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My Ugly PC

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  1. Would it fill the space? TIM is not intended to bridge any gap but fill the imperfections between 2 surfaces that are touching. Mind you if you allow it any height, heat will soften it and likely spill it over the sides of the IC leaving no contact at all, or gravity would take the bulk of the now heat-softened TIM to the HS and leave a very bad, spoty contact that would be decidedly worse than a thermal pad, there is a reason those pads are used you know. But if you say the 2 surfaces touch (which if your HS is flat they will not, if you bust out the stock KO hs and look under the pads there are rises in height at each point where mem would go, so the difference in height is that of the pad plus a few MM of extra copper at the mem points, but if they do touch on your particular aftermarket hs) then Ceramique would be the absolute safest possible thing. Of course even then there are 1 in a million scenarios which a semi solid TIM will absorb particles in the airflow and be capable of a short. Keep in mind any potential problems we discuss are only in case the TIM spills over the sides of the IC, neither TIM will have any ill effect if it stays between the HS and the mem chip so apply the TIM conservatively. Ugly
  2. OK, this thread is confusing me a bit.. like people are talking over each others heads. With the stock KO heatsink or any other one that is flat and covers the gpu and mem chips, you can't remove the pads because they are needed to fill the space between the HS and the mem IC, as the use of pads implys that there is a difference in height between the GPU and mem chip. If you remove the pads you are removing the HS's only contact with the mem chips, and TIM will not cover this difference in height. Use a different HS or live with the mem pads. If you are using a different HS than described then see below. RE the conductivity/capacitance of AS5 read this thread, of course there are some useless posts in it but the is alot of substance in it as well. [Read the whole thing, its only like 40-50 short posts, worth the 5 min it takes to read it] http://www.overclock.net/amd-air-cooling/1...conductive.html Ugly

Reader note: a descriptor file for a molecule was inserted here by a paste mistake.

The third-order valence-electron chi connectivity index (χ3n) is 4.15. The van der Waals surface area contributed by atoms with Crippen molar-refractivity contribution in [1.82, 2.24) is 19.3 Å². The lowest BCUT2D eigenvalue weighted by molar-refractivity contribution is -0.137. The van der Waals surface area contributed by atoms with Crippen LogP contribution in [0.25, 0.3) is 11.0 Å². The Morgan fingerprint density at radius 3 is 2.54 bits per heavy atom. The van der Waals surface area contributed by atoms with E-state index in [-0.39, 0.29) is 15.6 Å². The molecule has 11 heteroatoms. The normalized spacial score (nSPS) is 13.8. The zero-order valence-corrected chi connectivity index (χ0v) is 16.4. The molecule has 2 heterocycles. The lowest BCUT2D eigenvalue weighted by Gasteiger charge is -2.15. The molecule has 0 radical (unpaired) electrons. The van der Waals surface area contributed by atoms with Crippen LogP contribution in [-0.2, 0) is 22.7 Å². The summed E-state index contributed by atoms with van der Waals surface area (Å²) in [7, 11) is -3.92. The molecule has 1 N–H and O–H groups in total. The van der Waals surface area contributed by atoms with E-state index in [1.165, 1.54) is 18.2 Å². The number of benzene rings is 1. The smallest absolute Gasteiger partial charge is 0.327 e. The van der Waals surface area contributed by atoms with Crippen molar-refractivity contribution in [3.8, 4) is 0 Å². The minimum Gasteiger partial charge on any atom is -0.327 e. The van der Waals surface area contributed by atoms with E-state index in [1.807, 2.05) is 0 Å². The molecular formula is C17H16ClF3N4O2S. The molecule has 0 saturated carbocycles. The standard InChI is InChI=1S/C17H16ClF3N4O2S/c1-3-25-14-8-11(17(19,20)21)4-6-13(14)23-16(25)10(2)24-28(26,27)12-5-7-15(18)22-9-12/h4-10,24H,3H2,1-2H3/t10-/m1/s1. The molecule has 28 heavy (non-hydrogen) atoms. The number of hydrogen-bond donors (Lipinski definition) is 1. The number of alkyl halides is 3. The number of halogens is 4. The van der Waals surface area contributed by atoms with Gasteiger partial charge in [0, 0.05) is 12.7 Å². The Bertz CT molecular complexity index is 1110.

3. 1. By the numbers, yes. Real world most likely yes, you'll soon find out. 2. & 3. I'm not 100% sure what you are reffering to. Sometimes it is said by a VC manufacturer that a free 4pin molex(HDD power 'dongle') should be available, this is only because some PSUs do not have a 6pin pci-e connector, yours does so this is not an issue. Look at the bottom of this page, there is a picture of all the connectors on your PSU, the one that says "PCI Express" is the one you will use. Unless this connector is malfunctioning or you cut it off or something, you won't be using any 4pin 'HDD power dongle'. 4. One cannot compare Mhz to Mhz any 2 different processing units, would you rather have a opty 165 @ 2200mhz or a E6600 @ 2200 Mhz? The 7900gs is better from a gpu architecture standpoint, this link will show you that even a 7900gs @ 450Mhz will rape a 6600gt @ 500Mhz (the 2 cards are highlighted in blue on the bottom half of the list). And the amount of vram can be an important factor, especially when it is 128mb. Games as old as Doom3 have settings that will need 512 to run really well, Oblivion which IMO is a good gauge for a VC's ability to handle the near future, has settings that will not be kind to a 128mb Vc at all. AFAIK texture resolution/quality/size whatever is what can really eat the lions share of vram. See this thread for ideas about what midrange price VC option is the best. Good luck, Ugly